BIRMINGHAM, Ala. (AP) — NASCAR driver Brian Vickers is an avid reader and science buff who subscribes to "Scientific American" on his tablet. Crew chief Billy Scott went back to school in his mid-20s to finish his degree in mechanical engineering.
Vickers, Scott and other crew members gave several dozen Birmingham teens at the A.G. Gaston Boys & Girls Club a tutorial Wednesday on the "Science of Speed," stressing how important technology, science, math and engineering are in their field and others.
Vickers is hoping the love for science and math proves contagious.
"If we can change the life of just one of these kids and start them down the path of a math, science, technology or engineering degree, it will dramatically change their life," Vickers said before the event. "That's really cool to me.
"To think that 20 years from now, they could be an engineer maybe building something that I hopefully could use, something really cool, making a great life for themselves. Changing the world and bettering this country because they were intrigued about math and science because we showed up here one day and talked to them about it. That's cool."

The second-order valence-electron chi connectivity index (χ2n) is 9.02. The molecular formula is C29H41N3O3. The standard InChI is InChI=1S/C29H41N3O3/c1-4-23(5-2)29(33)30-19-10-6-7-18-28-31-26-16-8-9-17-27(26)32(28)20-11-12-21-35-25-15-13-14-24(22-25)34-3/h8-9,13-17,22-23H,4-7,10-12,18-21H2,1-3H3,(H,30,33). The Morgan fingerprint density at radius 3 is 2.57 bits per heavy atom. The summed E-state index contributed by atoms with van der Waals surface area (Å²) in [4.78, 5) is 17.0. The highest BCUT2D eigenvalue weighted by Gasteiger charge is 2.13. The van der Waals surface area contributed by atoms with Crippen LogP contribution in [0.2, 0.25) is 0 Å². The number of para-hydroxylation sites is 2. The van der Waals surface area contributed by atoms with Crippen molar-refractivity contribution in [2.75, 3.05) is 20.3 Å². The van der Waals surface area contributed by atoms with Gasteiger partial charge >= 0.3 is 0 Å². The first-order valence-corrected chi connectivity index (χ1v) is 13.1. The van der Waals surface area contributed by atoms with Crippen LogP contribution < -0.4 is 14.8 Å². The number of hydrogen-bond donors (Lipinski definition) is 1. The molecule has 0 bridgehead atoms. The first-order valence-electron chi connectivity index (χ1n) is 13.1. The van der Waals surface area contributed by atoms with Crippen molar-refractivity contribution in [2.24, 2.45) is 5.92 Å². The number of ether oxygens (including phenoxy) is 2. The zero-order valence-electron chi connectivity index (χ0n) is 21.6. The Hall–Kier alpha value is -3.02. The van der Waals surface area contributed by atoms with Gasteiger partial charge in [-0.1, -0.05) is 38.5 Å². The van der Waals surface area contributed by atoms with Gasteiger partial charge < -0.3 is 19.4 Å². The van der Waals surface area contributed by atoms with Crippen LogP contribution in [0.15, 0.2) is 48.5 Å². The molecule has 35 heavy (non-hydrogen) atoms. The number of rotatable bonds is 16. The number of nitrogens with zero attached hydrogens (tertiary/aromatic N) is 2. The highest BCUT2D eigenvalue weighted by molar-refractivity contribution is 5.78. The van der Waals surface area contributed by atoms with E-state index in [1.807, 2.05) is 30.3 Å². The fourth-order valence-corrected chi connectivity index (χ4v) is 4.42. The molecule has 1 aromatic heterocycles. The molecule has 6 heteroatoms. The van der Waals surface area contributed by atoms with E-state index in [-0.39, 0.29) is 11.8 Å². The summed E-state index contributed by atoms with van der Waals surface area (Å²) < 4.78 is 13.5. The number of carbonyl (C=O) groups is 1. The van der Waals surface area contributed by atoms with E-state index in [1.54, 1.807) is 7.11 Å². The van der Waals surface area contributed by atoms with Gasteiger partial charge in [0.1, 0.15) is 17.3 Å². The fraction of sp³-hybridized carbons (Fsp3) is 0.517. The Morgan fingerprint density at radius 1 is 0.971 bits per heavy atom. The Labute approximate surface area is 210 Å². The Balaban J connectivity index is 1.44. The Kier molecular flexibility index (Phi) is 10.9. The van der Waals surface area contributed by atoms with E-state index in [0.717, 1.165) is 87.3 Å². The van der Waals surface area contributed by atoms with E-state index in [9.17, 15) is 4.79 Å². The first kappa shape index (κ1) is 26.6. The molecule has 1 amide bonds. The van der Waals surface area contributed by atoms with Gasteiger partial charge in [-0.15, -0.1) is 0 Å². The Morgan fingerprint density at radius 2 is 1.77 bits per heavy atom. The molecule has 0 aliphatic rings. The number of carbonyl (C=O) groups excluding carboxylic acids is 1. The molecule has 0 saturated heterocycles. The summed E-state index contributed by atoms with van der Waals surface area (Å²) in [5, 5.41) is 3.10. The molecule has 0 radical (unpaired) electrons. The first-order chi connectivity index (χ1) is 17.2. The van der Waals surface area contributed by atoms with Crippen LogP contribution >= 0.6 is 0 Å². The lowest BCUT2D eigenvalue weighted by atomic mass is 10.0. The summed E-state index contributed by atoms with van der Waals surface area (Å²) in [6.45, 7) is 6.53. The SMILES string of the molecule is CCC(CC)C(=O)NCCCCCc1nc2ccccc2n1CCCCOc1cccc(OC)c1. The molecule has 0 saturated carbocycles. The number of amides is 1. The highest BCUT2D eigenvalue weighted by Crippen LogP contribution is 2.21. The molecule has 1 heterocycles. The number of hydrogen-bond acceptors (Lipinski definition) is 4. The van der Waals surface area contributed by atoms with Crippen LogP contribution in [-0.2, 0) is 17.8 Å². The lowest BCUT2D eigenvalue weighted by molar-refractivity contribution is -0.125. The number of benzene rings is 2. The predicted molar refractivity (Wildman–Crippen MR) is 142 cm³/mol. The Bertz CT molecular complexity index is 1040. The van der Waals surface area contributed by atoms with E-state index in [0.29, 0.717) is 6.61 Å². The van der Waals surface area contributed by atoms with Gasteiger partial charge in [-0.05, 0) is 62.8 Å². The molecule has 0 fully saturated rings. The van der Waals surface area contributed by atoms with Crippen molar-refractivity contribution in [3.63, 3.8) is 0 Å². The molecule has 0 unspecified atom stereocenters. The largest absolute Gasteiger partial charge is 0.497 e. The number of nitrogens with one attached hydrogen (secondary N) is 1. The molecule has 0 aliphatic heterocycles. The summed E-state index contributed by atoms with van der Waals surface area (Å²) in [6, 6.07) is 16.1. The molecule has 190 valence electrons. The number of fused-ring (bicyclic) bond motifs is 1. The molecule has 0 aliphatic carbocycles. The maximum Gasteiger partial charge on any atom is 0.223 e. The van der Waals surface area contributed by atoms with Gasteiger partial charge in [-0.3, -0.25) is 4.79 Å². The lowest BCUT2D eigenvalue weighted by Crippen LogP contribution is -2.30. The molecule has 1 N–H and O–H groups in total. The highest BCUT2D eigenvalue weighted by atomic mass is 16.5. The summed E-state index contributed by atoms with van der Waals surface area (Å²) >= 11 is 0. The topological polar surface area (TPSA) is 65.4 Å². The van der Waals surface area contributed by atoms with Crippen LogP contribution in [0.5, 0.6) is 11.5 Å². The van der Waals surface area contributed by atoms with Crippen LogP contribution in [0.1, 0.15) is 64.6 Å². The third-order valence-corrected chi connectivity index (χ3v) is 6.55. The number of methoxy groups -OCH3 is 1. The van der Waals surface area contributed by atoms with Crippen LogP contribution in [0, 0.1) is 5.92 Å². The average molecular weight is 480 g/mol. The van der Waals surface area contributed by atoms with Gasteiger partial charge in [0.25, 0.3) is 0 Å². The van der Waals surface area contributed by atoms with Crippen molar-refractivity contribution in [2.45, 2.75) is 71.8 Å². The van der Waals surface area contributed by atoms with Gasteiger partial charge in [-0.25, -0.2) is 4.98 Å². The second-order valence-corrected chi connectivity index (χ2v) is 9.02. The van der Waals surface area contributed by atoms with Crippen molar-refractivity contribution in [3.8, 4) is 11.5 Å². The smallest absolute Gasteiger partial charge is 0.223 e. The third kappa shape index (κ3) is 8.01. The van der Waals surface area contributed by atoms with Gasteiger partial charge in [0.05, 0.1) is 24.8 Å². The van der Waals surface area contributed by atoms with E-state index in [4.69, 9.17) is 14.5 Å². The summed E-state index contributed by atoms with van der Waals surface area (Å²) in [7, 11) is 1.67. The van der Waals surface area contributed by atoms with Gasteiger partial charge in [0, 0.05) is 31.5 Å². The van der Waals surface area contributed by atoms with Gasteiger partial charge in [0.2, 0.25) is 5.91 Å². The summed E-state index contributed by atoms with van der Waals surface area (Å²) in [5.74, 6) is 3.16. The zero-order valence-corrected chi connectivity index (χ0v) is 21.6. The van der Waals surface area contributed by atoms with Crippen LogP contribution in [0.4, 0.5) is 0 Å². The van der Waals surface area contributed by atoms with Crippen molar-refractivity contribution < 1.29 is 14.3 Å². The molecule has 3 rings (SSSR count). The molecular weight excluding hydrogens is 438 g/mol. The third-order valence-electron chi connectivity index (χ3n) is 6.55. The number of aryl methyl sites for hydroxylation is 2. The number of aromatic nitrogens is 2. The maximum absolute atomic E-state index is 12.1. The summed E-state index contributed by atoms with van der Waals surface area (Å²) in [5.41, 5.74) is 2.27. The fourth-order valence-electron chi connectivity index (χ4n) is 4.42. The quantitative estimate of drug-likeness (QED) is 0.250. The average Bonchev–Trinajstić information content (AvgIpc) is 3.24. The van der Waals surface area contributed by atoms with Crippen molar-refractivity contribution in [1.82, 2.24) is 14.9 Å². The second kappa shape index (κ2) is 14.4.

Michael Waltrip Racing specialists Kevin White (tires), Jeremy Sharpley (shocks) and David Cropps (safety/interior mechanics) fielded questions about their areas of expertise at stations around the room. Then the kids posed with the crew around a NASCAR pace car.
Decardious Harris, 13, asked Scott, "How come the car has no doors?"
Answer: It's about aerodynamics, safety, and the rules.
Mikhail Smith, 15, wanted to know how it feels to drive that fast?
"Going 200 miles an hour, that is like four times as fast as you can go on the highway," Vickers answered. "It's an incredible rush."
High school freshman Alex Slaughter, 15, said he was already a fan of NASCAR — and math and science — before the session.
"It opens your eyes more to what's really happening behind the wheel, with the pit screw and stuff," said Slaughter, an aspiring cardio thoracic surgeon. "It was really amazing."